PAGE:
Jul 6, 2023
Have a load of olives, and you don’t know what to do with them? Here’s how to freeze dry olives to store them long-term until you’re ready to use them.
There are many varieties of olives to choose from.
Olives also come in green, purple, or black colors. Green olives are raw fruit with a firm texture and a hint of nutty, grassy flavor. Purple ones are fruits allowed to ripen on the tree. They’re meatier and have a sweeter, fruitier taste, making them the perfect toppings for pizza. Black olives are either allowed to ripen naturally on the tree or forced after picking using oxygen. These are softer, have a milder flavor, and mainly used as toppings.
Yes, you can. However, fresh olives are bitter because of the compound called oleuropein. Although the compound has unexpected benefits, its bitterness can increase tenfold when freeze-drying olives. So, what’s the way to remove the bitterness? That’s through a simple yet month-long process of curing and bringing. Before you cure your fruits, make sure that you fully wash them to take out surface dirt and bacteria.
There are several ways to cure the fruit:
Yes, it’s possible to freeze-dry canned olives. They’re more convenient because you don’t have to go through the long curing and bringing process. All you have to do is open the bottle or can, and they’re ready for freeze-drying.
Fortunately for us, yes, you can freeze-dry stuffed olives. However, not all stuffed ones can be freeze-dried. For example, you can freeze-dry those stuffed with garlic, jalapeño, pimento, and cheese. However, avoid those stuffed with nuts and high-fat food items like almonds and sausages.
Drain the olives and slice them either in halves or in rings. For dry salt-cured ones, wash the salt out thoroughly before slicing. When you slice the globes, you break the skin and allow moisture to escape from the fruit. After cutting, place them on the freeze dryer trays or freezer-safe bags for pre-freezing if you prefer.
Pre-freezing is optional since the sizes of the fruits are so small. However, pre-freezing will help save you some freeze-drying time and help keep a stable environment in your chamber.
If you pre-freeze your olives, ensure the freeze-dryer trays and chamber are cold. Then, pre-cool the chamber to -8°F (-22 °C) or lower, which usually takes 15-30 minutes.
Once all the fruits are ready, let’s begin the freeze-drying process.
Freeze-drying olives can take 16-38 hours, depending on:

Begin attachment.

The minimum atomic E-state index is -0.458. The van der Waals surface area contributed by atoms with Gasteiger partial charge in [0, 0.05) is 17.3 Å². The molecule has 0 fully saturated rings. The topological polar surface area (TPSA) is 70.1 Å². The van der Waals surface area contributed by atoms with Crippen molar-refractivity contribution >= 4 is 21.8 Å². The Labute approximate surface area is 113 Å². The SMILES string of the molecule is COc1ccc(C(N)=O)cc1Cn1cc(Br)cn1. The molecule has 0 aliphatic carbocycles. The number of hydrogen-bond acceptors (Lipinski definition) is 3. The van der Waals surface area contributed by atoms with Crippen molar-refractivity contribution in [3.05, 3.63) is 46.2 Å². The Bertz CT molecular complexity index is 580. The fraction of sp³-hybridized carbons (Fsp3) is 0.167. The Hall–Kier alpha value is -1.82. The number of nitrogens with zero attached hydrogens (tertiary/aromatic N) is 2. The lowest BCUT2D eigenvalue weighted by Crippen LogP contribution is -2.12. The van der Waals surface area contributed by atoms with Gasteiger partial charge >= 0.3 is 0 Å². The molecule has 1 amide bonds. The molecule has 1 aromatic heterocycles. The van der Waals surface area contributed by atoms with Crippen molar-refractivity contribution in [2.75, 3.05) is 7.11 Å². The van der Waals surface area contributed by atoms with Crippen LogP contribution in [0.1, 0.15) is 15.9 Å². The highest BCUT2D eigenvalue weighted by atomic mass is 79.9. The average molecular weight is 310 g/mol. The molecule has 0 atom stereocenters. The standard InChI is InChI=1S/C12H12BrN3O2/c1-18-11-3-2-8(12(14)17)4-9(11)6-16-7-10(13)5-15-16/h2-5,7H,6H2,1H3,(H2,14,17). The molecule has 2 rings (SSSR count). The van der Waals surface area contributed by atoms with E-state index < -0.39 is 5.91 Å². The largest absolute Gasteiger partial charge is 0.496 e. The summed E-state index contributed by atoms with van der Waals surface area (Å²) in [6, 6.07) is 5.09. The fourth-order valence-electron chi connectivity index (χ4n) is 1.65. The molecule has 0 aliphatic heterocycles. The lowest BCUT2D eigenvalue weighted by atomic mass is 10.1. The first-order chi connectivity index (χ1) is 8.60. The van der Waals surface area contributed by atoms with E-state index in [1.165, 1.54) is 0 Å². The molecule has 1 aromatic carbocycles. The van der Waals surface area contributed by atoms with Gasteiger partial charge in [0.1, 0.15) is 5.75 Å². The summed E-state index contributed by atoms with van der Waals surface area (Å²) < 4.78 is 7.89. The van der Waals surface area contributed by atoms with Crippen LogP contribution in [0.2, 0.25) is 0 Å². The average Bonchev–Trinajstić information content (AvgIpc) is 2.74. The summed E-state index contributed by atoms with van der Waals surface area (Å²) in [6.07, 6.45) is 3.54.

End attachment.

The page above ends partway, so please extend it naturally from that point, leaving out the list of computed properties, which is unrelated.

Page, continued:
You’ll know they’re done when the fruits are light, airy, dry, and crunchy. If any of the slices feel cool, moist, or soft, put the trays back for 2-4 hours of extra dry time. It’s best to test your trays while they’re still warm so you can accurately feel whether the olives are cool.
It’s very simple to rehydrate freeze-dried olives. You can soak them in water until they’re fully softened for 10-15 minutes. Cold water would be enough if you’ll use it for cooking. But if you’re in a hurry, about 5-10 minutes would be enough.
Mix the bowl every now and then so that all of the pieces get their much-needed moisture.
Once all your fruits are dry, you can store them in Mason jars or Mylar bags.
Mason jars are good for on-demand use. If you need a small or good amount for a recipe, opening a jar and resealing it is easy. When your supply’s depleted, wash and rinse the jar for the next batch of freeze-dried food.
Mylar bags, on the other hand, are ideal for long-term storage, camping trips, and trail mixes. They’re durable, lightweight, and most importantly, don’t take up that much space. You can use a vacuum sealer to make your package compact, and you have more than enough in your storage.
Just remember to put oxygen absorbers before sealing. They take out residual oxygen that encourages growth of microorganisms that cause food spoilage. About 1-2 of the 300cc oxygen absorbers are good for every gallon size of your containers.
Be mindful to replace the oxygen absorbers each time you open the containers. This way, you know that your OAs are new, fresh, and working efficiently to keep your food safe.
Done and stored properly, your freeze-dried olives can last for 25 years or more. After sealing, store your containers in a cool dry place. Temperature should be lower than 72°F (22 °C), with a relative humidity of 15% or less.
You can freeze-dry both fresh and canned olives. However, the fresh ones need to be cured for months to get the bitterness out. The canned and stuffed olives, however, are more convenient. They’re already cured and processed, so you must prepare them for freeze-drying.
Which route will you go, fresh or canned fruit? Let us know why in the comment section.
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